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Abstracts: ISEE 20th Annual Conference, Pasadena, California, October 12–16, 2008: Contributed Abstracts

Ambient Concentrations of Aldehyde Compounds and Their Potential Sources in the Urban Communities of Paterson, New Jersey

Lin, L*; Fan, Z*; Korn, L R; Bonanno, L J

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doi: 10.1097/01.ede.0000340186.51631.79
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Aldehydes are known as toxics because of their adverse effects on public health, and therefore it is important to understand concentrations and source characteristics of aldehydes in urban communities. In this paper, concentrations of formaldehyde, acetaldehyde, propionaldehyde and acrolein were measured in an urban community in New Jersey from November 2005 through December 2006.


Three sites in the city of Paterson, which were dominated by industrial, commercial and mobile sources, were chosen as monitoring locations. For industrial and mobile sites, sampling systems were placed on school building roofs. Measurements were simultaneously conducted in the background site located in Chester, NJ, which is located about 36 miles west/southwest of Paterson, NJ. The Passive Aldehydes and Ketones Sampler Method (PAKS) was used for the aldehyde measurement.


Formaldehyde and acetaldehyde were found to be the most abundant ambient aldehydes at all sites. Nonparametric Bonferroni adjusted Wilcoxon tests showed no significant differences in aldehyde levels between sites (P > 0.1). There was also no significant seasonal variation at each site (P > 0.1). These results suggest that vehicle emissions were to be the dominant sources in the study areas. This was confirmed by a significant correlation of formaldehyde, acetaldehyde, and propionaldehyde among different sites. The concentration ratios of formaldehyde/acetaldehyde and acetaldehyde/propionaldehyde were calculated for each season within each site and then compared to literature values to investigate potential emission sources of aldehydes. The ratios for formaldehyde and acetaldehyde were between 1.15–5.71 and the ratio for acetaldehyde/propionaldehyde were between 1.42–9.23, suggesting there might be different sources in different seasons and sites. However, as the ratios were within the range reported in other urban areas (1.2–8.38), it indicated that the aldehyde compounds measured in this study were derived mainly from anthropogenic sources. Further analysis will be conducted to identify the contributions from secondary emissions to aldehyde pollution in the study areas.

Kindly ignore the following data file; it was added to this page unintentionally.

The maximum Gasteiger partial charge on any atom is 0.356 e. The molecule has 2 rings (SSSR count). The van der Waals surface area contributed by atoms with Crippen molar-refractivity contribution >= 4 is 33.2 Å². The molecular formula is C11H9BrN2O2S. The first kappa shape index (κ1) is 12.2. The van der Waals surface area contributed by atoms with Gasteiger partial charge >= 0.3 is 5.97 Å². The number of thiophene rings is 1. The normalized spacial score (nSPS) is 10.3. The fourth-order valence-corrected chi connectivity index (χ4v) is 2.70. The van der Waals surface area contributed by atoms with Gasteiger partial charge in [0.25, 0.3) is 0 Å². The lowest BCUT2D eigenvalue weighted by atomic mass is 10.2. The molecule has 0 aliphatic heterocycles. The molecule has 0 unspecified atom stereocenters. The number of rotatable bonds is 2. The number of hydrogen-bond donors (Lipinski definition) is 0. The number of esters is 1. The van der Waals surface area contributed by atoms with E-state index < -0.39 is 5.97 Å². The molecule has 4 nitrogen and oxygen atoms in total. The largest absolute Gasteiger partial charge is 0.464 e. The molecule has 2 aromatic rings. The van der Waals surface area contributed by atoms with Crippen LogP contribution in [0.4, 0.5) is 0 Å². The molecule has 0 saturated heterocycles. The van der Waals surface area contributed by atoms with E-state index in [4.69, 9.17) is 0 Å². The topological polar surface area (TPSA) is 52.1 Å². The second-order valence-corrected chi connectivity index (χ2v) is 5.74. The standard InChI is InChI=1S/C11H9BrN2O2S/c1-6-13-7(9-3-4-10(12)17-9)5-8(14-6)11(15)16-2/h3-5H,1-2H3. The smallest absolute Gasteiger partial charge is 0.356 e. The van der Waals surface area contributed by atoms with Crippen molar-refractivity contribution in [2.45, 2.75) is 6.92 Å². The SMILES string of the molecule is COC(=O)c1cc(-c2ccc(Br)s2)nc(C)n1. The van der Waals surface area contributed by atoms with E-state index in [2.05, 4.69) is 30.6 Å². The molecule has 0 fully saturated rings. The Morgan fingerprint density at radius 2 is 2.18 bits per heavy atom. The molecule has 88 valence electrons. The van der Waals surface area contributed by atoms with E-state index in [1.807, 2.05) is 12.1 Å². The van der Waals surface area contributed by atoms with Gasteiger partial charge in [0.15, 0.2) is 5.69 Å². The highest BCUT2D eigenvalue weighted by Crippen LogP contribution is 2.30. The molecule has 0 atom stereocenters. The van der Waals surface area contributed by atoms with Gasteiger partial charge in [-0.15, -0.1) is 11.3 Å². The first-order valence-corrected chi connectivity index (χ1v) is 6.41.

© 2008 Lippincott Williams & Wilkins, Inc.